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Many card magic tricks rely on mathematics. Here is one popular trick, demonstrated for us by magician Sean Bone.

The magician produces a deck of cards and invites two members of the audience to cut the deck. The first is instructed to take approximately one-third of the deck and look secretly at the bottom card. The second person is asked to take about half of the remaining cards and look at that bottom card.

The deck is then reassembled by the audience members replacing their piles of cards.

The magician then explains he has two helpers in the deck: the two jokers, who will inform him of where the chosen cards are in the pile. He fans the deck across the table face down. The two jokers are face up. The magician removes them and reassembles the deck. He holds the jokers to his ears and reports that they have told him the cards are to be found at two numbers, these being their positions from the top of the deck.

The magician counts cards off the top of the deck, and to the amazement and stupification of the audience, the cards are at the predicted locations.

The magician could write the numbers down before the trick. For that matter, he could write down one prediction, and redo the trick as many times as he likes, because the cards are always at the predicted locations!

How can this be? you ask, since the victims have free choice of where they cut the cards, surely the cards could be any of the 52 available?

Yes, this is true, but the magician does not need to know *which* cards they are, only *where* they are. And that is where some clever mathematics comes to his aid.

The fact is that given a certain set-up, the two cards will always be located at card number 18 and 43. The cards are chosen randomly, but how the deck is reassembled places them at those two locations, irrespective of their initial positions! How is that possible?

The deck has no particular order, except that the two jokers are placed upside down after card number 9, and card number 27. The deck therefore has this arrangement:

9 cards ♦ joker ♦ 18 cards ♦ joker ♦ 25 cards

Victim 1 cuts the deck at approximately one-third down. Unless his cut is grossly inaccurate, it is almost certain to fall between the two jokers. He lifts this part of the deck to his chest to steal a glance at the card on the bottom. Let us call this card A, and the pile he has in his hands is composed of two sections (9 cards and an unknown number of cards, we shall call x), separated by the first joker:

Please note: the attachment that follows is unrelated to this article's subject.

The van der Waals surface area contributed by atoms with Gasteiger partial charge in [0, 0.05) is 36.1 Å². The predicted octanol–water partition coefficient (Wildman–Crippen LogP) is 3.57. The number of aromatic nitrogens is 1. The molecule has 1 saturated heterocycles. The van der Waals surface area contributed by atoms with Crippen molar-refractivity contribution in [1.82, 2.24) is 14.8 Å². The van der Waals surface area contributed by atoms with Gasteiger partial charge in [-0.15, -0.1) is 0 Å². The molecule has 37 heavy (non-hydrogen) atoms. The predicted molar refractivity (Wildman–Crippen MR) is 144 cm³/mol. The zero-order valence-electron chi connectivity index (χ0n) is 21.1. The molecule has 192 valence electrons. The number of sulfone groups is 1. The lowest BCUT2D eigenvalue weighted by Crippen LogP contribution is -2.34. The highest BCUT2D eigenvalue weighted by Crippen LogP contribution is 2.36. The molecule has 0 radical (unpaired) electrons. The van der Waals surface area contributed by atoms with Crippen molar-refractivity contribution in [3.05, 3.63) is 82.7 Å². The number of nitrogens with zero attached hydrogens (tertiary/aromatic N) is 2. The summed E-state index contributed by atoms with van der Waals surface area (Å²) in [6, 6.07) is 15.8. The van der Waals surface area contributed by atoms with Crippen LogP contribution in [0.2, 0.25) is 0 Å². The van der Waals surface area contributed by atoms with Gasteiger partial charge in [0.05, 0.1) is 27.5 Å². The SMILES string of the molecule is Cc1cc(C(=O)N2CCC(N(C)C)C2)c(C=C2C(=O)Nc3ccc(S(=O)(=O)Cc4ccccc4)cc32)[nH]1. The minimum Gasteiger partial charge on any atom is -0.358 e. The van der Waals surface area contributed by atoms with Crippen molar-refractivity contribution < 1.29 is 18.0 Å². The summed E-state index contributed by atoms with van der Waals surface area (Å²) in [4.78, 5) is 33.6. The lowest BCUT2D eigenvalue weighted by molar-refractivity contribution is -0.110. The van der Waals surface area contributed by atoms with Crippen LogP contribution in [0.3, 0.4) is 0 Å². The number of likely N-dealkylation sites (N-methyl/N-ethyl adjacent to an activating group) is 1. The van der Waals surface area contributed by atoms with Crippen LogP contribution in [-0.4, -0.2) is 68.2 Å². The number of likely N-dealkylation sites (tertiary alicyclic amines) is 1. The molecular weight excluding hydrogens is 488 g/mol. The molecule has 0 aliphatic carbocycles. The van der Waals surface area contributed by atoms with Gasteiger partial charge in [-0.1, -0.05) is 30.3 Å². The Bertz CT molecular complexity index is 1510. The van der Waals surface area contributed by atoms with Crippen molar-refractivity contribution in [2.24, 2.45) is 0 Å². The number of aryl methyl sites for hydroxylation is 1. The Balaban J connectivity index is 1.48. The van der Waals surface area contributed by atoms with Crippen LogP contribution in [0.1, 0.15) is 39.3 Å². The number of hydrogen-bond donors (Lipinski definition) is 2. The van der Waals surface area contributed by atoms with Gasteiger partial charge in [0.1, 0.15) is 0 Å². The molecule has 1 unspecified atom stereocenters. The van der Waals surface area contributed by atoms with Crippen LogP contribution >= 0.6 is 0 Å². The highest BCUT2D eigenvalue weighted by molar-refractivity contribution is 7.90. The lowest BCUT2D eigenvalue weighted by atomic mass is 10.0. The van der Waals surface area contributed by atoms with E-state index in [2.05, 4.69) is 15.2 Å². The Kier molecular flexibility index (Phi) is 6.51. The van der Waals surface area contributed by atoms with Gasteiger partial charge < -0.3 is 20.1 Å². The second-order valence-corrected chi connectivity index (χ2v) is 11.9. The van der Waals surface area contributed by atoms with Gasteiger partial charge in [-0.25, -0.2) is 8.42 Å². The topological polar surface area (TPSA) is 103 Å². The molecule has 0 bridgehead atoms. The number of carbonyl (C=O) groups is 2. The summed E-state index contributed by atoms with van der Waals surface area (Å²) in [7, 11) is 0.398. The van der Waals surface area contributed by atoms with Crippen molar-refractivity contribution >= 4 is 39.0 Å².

9 cards ♦ joker ♦ x cards, the last of which is card A

Victim 2 now cuts the remaining two-thirds of the deck into two. This cut is almost certainly going to fall in the last block of 25 cards. His card is card B, and the block he holds in his hand consists of:

(18-x) cards ♦ joker ♦ y cards, the last of which is card B

Notice that, although we do not know what 'x' is, we know that the two blocks of cards, the x cards below the joker in the first victim's block, and the part of the block above the second joker in the second victim's block, must add up to 18. Hence the assertion that the second victim's block starts with '18-x' cards then the joker.

The trickster now reassembles the deck, but invites the first victim to replace his block first, then the second victim's. This goes unnoticed by the audience, as it is in the same order as the cards were cut, but actually reverses the two blocks. The new deck is now composed as follows:

(18-x) cards ♦ joker ♦ y cards(B) ♦ 9 cards ♦ joker ♦ x cards(A) ♦ (25-y) cards

The deck is now spread across the table face down. The jokers appear face up. When the jokers are removed, the magician ensures the parts of the deck they delineate are kept separate. What was the middle section is now made the base, while the previous bottom section is placed on top of it, and the top section remains the top. The deck is composed as follows:

(18-x) cards ♦ x cards(A) ♦ (25-y) cards ♦ y cards(B) ♦ 9 cards

It should be clear that card A now lies at position (18-x)+x. The 'x's cancel and card A is found at card 18. Similarly, card B will always be the tenth card from the bottom, or card number 43.

Extension: it may be entertaining to experiment with different numbers of cards before and between the jokers, and even whether more shock and awe can be gained by changing the number of victims.

Question: Where will the selected cards appear if the jokers' positions are changed to following card 8 and card 28 respectively?

Answer: 20 and 44

The positions of the cards are determined by: B is located from the end of the deck at the number of cards before the first joker. Card A is located from the top of the deck at the number of cards between the jokers.

A variation of this trick might be to have the victims place the jokers at positions they choose, and all the magician need do is quickly subtract the larger from the smaller to obtain the position of the first card, and subtract the smaller chosen number from the end.

Content © Renewable-Media.com. All rights reserved. Created : July 9, 2014 Last updated :March 2, 2016

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1916 - 2004

Maurice Wilkins, 1916 - 2004, molecular biologist, was 'the third man of the double helix', as his biography title declares. Born in New Zealand, but did most of his professional work in England, Wilkins shared the Nobel Prize with Crick and Watson.

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